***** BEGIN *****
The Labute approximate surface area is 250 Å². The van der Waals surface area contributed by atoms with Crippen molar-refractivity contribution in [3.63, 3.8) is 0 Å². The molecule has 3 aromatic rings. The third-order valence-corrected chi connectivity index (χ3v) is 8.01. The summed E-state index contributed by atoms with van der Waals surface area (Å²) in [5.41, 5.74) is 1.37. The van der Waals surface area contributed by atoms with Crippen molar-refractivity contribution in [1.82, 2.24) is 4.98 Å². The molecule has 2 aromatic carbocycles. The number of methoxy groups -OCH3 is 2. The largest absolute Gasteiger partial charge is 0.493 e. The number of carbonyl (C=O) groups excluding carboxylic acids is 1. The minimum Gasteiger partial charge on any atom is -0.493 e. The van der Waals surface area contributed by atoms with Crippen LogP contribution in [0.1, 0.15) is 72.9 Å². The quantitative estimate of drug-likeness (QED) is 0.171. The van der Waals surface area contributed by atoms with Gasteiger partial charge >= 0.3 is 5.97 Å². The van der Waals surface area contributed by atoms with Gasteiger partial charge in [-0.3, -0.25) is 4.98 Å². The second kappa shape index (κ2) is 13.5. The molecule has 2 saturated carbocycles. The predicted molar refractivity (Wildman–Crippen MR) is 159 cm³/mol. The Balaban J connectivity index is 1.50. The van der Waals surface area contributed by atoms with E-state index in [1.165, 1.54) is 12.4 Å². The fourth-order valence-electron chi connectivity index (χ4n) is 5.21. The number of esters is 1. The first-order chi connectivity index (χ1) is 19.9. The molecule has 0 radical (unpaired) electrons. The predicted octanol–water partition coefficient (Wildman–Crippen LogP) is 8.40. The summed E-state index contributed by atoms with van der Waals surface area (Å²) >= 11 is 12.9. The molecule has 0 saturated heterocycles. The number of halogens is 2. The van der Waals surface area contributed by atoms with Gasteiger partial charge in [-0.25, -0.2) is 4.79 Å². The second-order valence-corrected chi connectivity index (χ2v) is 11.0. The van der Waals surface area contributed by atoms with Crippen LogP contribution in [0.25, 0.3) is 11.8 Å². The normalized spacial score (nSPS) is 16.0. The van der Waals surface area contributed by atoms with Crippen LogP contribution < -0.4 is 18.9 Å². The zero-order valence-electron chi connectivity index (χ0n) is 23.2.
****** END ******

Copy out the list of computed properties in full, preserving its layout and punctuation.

The Labute approximate surface area is 250 Å². The van der Waals surface area contributed by atoms with Crippen molar-refractivity contribution in [3.63, 3.8) is 0 Å². The molecule has 3 aromatic rings. The third-order valence-corrected chi connectivity index (χ3v) is 8.01. The summed E-state index contributed by atoms with van der Waals surface area (Å²) in [5.41, 5.74) is 1.37. The van der Waals surface area contributed by atoms with Crippen molar-refractivity contribution in [1.82, 2.24) is 4.98 Å². The molecule has 2 aromatic carbocycles. The number of methoxy groups -OCH3 is 2. The largest absolute Gasteiger partial charge is 0.493 e. The number of carbonyl (C=O) groups excluding carboxylic acids is 1. The minimum Gasteiger partial charge on any atom is -0.493 e. The van der Waals surface area contributed by atoms with Crippen LogP contribution in [0.1, 0.15) is 72.9 Å². The quantitative estimate of drug-likeness (QED) is 0.171. The van der Waals surface area contributed by atoms with Gasteiger partial charge >= 0.3 is 5.97 Å². The van der Waals surface area contributed by atoms with Gasteiger partial charge in [-0.3, -0.25) is 4.98 Å². The second kappa shape index (κ2) is 13.5. The molecule has 2 saturated carbocycles. The predicted molar refractivity (Wildman–Crippen MR) is 159 cm³/mol. The Balaban J connectivity index is 1.50. The van der Waals surface area contributed by atoms with E-state index in [1.165, 1.54) is 12.4 Å². The fourth-order valence-electron chi connectivity index (χ4n) is 5.21. The number of esters is 1. The first-order chi connectivity index (χ1) is 19.9. The molecule has 0 radical (unpaired) electrons. The predicted octanol–water partition coefficient (Wildman–Crippen LogP) is 8.40. The summed E-state index contributed by atoms with van der Waals surface area (Å²) >= 11 is 12.9. The molecule has 0 saturated heterocycles. The number of halogens is 2. The van der Waals surface area contributed by atoms with Gasteiger partial charge in [-0.25, -0.2) is 4.79 Å². The second-order valence-corrected chi connectivity index (χ2v) is 11.0. The van der Waals surface area contributed by atoms with Crippen LogP contribution in [0.25, 0.3) is 11.8 Å². The normalized spacial score (nSPS) is 16.0. The van der Waals surface area contributed by atoms with Crippen LogP contribution < -0.4 is 18.9 Å². The zero-order valence-electron chi connectivity index (χ0n) is 23.2.